It is fair to say that distributed source code management systems are
taking over the world. There are plenty of centralized systems still in
use, but it is a rare project which would choose to adopt a centralized SCM
in 2008. Developers have gotten too used to the idea that they can carry
the entire history of their project on their laptop, make their changes,
and merge with others at their leisure.
But, while any developer can now commit changes to a project while strapped
into a seat in a tin can flying over the Pacific Ocean, that developer
generally cannot simultaneously work with the project's bug database.
Committing changes and making bug tracker changes are activities which
often go together, but bug tracking systems remain strongly in the
centralized mode. Our ocean-hopping developer can commit a dozen fixes,
but updating the related bug entries must wait until the plane has landed
and network connectivity has been found.
There are a number of projects out there which are trying to change this
situation through the creation of distributed bug tracking systems. These
developments are all in a relatively early state, but their potential
- and limitations - can be seen.
One of the leading projects in this area is Bugs Everywhere, which has recently
moved to a new home with Chris Ball as its new maintainer. Bugs
Everywhere, like the other systems investigated by your editor, tries to
work with an underlying distributed source code management system to manage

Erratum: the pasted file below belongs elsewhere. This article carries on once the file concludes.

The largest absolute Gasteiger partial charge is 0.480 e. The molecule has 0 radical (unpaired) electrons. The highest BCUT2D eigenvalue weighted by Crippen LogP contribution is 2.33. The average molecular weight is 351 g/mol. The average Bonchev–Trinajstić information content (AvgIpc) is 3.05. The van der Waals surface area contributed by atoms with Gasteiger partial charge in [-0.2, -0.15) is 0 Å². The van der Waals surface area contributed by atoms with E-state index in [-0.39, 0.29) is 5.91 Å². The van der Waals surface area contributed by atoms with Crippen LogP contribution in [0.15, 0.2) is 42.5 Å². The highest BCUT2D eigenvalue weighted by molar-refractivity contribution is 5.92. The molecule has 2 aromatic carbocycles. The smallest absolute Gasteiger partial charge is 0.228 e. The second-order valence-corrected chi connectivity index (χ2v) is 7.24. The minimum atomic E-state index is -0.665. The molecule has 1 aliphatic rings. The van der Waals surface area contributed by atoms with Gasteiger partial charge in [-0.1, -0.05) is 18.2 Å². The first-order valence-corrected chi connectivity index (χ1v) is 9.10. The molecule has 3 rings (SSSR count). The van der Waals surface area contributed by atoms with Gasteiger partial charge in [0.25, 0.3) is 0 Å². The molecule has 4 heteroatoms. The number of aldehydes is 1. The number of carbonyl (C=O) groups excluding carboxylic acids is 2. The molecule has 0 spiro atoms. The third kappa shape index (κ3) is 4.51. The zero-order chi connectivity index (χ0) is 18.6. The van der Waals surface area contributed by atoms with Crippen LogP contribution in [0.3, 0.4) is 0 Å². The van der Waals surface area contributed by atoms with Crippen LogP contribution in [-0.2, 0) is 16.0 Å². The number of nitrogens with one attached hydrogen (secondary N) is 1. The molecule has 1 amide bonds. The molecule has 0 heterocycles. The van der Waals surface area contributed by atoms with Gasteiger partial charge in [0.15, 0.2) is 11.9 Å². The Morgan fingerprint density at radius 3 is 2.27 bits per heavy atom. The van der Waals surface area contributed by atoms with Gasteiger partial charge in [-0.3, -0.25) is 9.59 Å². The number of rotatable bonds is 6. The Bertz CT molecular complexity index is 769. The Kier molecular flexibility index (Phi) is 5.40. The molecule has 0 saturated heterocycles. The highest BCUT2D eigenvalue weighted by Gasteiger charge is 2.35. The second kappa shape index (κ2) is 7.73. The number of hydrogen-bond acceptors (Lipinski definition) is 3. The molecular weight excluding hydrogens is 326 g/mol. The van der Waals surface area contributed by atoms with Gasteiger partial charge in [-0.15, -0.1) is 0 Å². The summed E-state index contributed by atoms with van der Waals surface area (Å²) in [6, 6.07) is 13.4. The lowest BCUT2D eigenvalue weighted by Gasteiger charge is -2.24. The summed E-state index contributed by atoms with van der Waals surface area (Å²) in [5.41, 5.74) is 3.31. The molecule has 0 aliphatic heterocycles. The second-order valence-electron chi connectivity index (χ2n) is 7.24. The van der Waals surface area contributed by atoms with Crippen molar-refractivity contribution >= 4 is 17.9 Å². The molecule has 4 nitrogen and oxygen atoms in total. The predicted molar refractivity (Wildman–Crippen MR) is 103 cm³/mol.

the creation and tracking of bug entries. In particular, Bugs Everywhere
creates a new directory (called .be) in the top level of the
project's directory. Bugs are stored as directories full of text files
within that directory, and the whole collection is managed with the
The advantages to an approach like this are clear. The bug database can
now be downloaded along with the project's code itself. It can be branched
along with the code; if a particular branch contains a fix for a bug, it
can also contain the updated bug tracker entry. That, in turn, ensures
that the current bug tracking information will be merged upstream at
exactly the same time as the fix itself. Contemporary projects are
characterized by large numbers of repositories and branches, each of which
can contain a different set of bugs and fixes; distributing the bug
database into these repositories can only help to keep the code and its bug
information consistent everywhere.
There are also some disadvantages to this scheme, at least in its current
form. Changes to bug entries don't become real until they are committed
into the SCM. If a bug is fixed, committing the fix and the bug tracker
update at the same time makes sense; in cases where one is trying to add
comments to a bug as part of an ongoing conversation the required commit is
just more work to do. That fact that, in git at least, one must explicitly
add any new files created by the bug tracker (which have names like
does not help the situation.
Beyond that, tracking bugs this way creates two independent sets of
metadata - the bug information itself, and whatever the developer added
when committing changes. There is currently no way of tying those two
metadata streams together. Then, there is the issue of merging. Bugs
Everywhere appears to reflect some thought about this problem; most changes
involve the creation of new, (seemingly) randomly-named files which will not
create conflicts at merge time. It did not take long, however, for your
editor to prove that changing the severity of a bug in two branches and
merging the result creates a conflict which can only be resolved by
hand-editing the bug tracker's files. Said files are plain text, but that
is less comforting than one might think.
All of this can make distributed bug tracking look like a source of more
work for developers, which is not the path to world domination.
All of this can make distributed bug tracking look like a source of more